China Claims New Religious Rules Will End Discrimination
July 7, 2008
Pacific Rim Bureau (CNSNews.com) - China's communist government, criticized in the West for severe violations of religious freedom, has announced new religious regulations it says will end discrimination.
The "religious affairs provisions," set to come into effect next March, were discussed and drafted over a six-year period, during which legal, human rights and religious experts were consulted, the state-run China Daily said Monday.
Under the new regulations, it said, the state would protect "normal" religious activities. Neither "normal" nor the alternatively used word, "legitimate," was defined.
It would also "safeguard the lawful rights and interests of religious bodies, sites for religious activities and citizens who believe in religion, and no one may infringe upon such freedoms and rights."
The party paper also said, without elaborating, that the new provisions had been designed to deal with new issues that had emerged in recent years with China's rapid socio-economic development.
It was not immediately clear how the new regulations would affect the situation.
Legal action would be taken against "anyone who compels citizens to believe in, or not believe in, any religions or who interferes with the normal religious activities of a religious body or site for religious activities."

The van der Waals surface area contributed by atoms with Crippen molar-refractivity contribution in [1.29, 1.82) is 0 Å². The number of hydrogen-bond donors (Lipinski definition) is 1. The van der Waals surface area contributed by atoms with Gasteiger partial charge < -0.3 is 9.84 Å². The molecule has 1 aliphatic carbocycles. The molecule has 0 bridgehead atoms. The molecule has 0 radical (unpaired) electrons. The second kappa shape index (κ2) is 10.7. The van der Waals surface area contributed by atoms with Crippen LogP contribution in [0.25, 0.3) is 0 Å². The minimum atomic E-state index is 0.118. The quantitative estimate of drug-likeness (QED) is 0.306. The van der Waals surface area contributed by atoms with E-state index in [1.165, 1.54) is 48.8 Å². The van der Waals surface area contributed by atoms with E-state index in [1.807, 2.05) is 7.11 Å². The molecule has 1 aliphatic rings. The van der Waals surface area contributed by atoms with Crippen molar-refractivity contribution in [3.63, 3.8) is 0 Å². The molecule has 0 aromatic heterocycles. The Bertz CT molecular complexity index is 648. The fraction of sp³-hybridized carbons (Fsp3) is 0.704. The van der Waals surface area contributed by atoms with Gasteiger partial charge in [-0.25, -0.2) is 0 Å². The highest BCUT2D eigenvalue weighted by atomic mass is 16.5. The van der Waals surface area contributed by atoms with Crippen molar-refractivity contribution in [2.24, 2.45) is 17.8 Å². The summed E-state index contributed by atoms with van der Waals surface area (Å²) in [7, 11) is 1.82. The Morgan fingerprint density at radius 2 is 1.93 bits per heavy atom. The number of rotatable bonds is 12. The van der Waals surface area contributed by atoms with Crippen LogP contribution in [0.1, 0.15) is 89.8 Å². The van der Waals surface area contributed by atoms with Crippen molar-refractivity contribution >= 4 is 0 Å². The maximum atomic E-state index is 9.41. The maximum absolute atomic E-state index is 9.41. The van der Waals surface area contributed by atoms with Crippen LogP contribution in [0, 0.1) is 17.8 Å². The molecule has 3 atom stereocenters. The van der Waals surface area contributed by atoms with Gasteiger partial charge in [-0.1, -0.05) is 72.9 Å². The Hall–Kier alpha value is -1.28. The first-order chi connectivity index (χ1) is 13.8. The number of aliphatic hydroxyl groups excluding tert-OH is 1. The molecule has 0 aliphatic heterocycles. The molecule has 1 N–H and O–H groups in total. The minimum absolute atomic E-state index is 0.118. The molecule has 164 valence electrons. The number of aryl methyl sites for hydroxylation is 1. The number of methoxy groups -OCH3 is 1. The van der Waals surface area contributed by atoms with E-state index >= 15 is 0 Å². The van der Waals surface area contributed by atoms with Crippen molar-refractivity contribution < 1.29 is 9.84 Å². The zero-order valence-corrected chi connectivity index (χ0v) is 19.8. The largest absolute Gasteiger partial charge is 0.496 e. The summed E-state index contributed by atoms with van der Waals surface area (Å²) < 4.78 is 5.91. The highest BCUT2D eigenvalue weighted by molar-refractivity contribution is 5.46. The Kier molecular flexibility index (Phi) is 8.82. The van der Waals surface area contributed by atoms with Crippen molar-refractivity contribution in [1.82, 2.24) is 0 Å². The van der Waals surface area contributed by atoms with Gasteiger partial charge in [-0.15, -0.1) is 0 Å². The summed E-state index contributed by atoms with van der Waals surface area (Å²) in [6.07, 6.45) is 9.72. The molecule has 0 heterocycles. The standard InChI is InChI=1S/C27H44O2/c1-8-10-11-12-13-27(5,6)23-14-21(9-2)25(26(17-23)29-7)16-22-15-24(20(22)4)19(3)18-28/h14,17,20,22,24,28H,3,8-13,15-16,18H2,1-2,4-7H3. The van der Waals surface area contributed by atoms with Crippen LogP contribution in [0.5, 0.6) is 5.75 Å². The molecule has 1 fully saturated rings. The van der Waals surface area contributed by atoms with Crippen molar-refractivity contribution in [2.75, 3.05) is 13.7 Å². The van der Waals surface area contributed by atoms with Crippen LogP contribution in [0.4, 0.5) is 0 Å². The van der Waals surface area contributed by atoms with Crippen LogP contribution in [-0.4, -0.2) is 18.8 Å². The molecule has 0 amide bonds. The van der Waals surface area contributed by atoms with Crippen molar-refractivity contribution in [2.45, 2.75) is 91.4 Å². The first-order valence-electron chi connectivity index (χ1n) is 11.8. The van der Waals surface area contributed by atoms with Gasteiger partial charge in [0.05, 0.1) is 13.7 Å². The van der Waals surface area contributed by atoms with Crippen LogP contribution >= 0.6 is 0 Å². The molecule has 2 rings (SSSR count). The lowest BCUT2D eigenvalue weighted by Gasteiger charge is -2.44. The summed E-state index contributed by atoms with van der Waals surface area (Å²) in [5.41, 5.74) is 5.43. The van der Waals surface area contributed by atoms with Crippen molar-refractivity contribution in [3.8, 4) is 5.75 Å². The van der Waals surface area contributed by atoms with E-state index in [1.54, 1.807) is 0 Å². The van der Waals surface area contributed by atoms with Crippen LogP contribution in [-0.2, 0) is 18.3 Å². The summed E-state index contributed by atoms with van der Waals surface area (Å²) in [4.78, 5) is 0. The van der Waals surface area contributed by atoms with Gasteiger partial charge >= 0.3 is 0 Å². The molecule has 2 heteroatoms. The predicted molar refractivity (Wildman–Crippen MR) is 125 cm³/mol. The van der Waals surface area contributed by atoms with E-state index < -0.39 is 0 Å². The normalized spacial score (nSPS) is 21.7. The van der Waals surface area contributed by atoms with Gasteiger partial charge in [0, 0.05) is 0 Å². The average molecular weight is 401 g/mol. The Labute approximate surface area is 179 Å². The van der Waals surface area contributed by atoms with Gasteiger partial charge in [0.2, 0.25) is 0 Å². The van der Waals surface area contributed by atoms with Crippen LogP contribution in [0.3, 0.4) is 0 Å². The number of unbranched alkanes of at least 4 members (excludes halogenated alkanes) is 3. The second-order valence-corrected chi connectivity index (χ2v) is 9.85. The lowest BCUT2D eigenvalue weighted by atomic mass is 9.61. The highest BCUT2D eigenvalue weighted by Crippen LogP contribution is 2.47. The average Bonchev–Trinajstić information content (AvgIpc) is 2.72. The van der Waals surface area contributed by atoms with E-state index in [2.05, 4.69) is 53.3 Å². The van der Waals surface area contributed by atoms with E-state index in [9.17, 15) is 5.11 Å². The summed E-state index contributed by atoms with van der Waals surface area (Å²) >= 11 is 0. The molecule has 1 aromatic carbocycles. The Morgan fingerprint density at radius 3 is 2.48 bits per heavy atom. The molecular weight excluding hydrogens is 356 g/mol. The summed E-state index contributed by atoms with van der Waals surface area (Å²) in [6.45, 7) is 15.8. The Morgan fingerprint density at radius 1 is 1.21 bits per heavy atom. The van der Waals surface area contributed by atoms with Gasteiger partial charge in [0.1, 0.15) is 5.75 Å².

Religious groups and locations will still apparently have to register with the state.
"Based on China's actual conditions and abundant experience from long-term practice, these regulations further standardize the registration system for the establishment of a religious body or site for religious activities," the China Daily said.
"Religious bodies, activities and believers should abide by the constitution, laws and regulations to safeguard national unity, racial harmony and social stability."
It also appears that state involvement will continue, albeit with some consultation.
"The regulations provide that people's governments at various levels shall solicit the views of religious bodies, sites for religious activities and religious citizens, and co-ordinate the administration of religious affairs."
Critics ranging from human rights groups to political campaigners to Western governments say Beijing harshly represses religious groups that operate outside the state-sanctioned sector.
Victims include Catholics loyal to the Vatican, evangelical Protestants, adherents of the Falun Gong meditation sect -- defined as an "evil cult" -- Tibetan Buddhists and Muslim Uighurs in the western Xinjiang region.
According to Christian Solidarity Worldwide (CSW), all religious activity in China has to take place within one of five official bodies falling under the government's Religious Affairs Bureau.
They are the Patriotic Catholic Association, the Protestant Three-Self Patriotic Movement, the Chinese Buddhist Association, the Chinese Islamic Association and the Chinese Daoist Association.
"All unregistered religious activity is held to be illegal," said CSW. "The registration policy has been particularly rigorously implemented over the last few years, making it the main vehicle for state control and oppression of religious activities. This has resulted in severe violations of religious freedom and other core human rights."
The Roman Catholic Church has been banned in China since Beijing cut ties with the Vatican in the 1950s. The communist government then established an official "patriotic" denomination, which is called Catholic but is not loyal to, or recognized by, the Pope.
Campaigners say many priests have been jailed for refusing to renounce the authority of the Pope, but that despite the persecution, millions of Catholics continue to worship in secret.
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